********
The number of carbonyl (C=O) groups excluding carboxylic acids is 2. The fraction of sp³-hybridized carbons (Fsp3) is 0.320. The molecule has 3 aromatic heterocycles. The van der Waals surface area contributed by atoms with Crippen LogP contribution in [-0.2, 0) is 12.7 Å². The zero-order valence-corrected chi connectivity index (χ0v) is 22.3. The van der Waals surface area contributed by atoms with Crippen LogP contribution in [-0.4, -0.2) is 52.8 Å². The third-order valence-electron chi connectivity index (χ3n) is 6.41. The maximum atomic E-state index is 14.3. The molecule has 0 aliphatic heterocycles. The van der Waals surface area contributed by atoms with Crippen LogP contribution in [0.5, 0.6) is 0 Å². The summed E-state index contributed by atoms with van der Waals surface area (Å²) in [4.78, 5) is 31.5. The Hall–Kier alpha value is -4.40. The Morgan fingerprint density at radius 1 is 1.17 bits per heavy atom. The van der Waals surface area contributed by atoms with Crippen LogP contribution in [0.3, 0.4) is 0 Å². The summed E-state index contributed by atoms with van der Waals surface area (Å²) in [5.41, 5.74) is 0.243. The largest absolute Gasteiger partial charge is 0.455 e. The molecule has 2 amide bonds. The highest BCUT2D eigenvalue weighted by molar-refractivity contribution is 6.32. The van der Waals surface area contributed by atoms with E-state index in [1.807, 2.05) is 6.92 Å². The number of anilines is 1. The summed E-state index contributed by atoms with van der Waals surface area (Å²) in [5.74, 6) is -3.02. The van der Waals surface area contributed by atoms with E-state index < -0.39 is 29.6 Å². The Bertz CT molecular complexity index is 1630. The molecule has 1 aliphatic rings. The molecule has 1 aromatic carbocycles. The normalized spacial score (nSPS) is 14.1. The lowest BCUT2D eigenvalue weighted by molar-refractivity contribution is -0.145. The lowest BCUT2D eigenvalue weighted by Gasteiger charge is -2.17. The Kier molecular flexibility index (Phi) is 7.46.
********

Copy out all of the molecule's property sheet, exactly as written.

The number of carbonyl (C=O) groups excluding carboxylic acids is 2. The fraction of sp³-hybridized carbons (Fsp3) is 0.320. The molecule has 3 aromatic heterocycles. The van der Waals surface area contributed by atoms with Crippen LogP contribution in [-0.2, 0) is 12.7 Å². The zero-order valence-corrected chi connectivity index (χ0v) is 22.3. The van der Waals surface area contributed by atoms with Crippen LogP contribution in [-0.4, -0.2) is 52.8 Å². The third-order valence-electron chi connectivity index (χ3n) is 6.41. The maximum atomic E-state index is 14.3. The molecule has 0 aliphatic heterocycles. The van der Waals surface area contributed by atoms with Crippen LogP contribution in [0.5, 0.6) is 0 Å². The summed E-state index contributed by atoms with van der Waals surface area (Å²) in [4.78, 5) is 31.5. The Hall–Kier alpha value is -4.40. The Morgan fingerprint density at radius 1 is 1.17 bits per heavy atom. The van der Waals surface area contributed by atoms with Crippen LogP contribution in [0.3, 0.4) is 0 Å². The summed E-state index contributed by atoms with van der Waals surface area (Å²) in [5.41, 5.74) is 0.243. The largest absolute Gasteiger partial charge is 0.455 e. The molecule has 2 amide bonds. The highest BCUT2D eigenvalue weighted by molar-refractivity contribution is 6.32. The van der Waals surface area contributed by atoms with E-state index in [1.807, 2.05) is 6.92 Å². The number of anilines is 1. The summed E-state index contributed by atoms with van der Waals surface area (Å²) in [5.74, 6) is -3.02. The van der Waals surface area contributed by atoms with E-state index < -0.39 is 29.6 Å². The Bertz CT molecular complexity index is 1630. The molecule has 1 aliphatic rings. The molecule has 1 aromatic carbocycles. The normalized spacial score (nSPS) is 14.1. The lowest BCUT2D eigenvalue weighted by molar-refractivity contribution is -0.145. The lowest BCUT2D eigenvalue weighted by Gasteiger charge is -2.17. The Kier molecular flexibility index (Phi) is 7.46.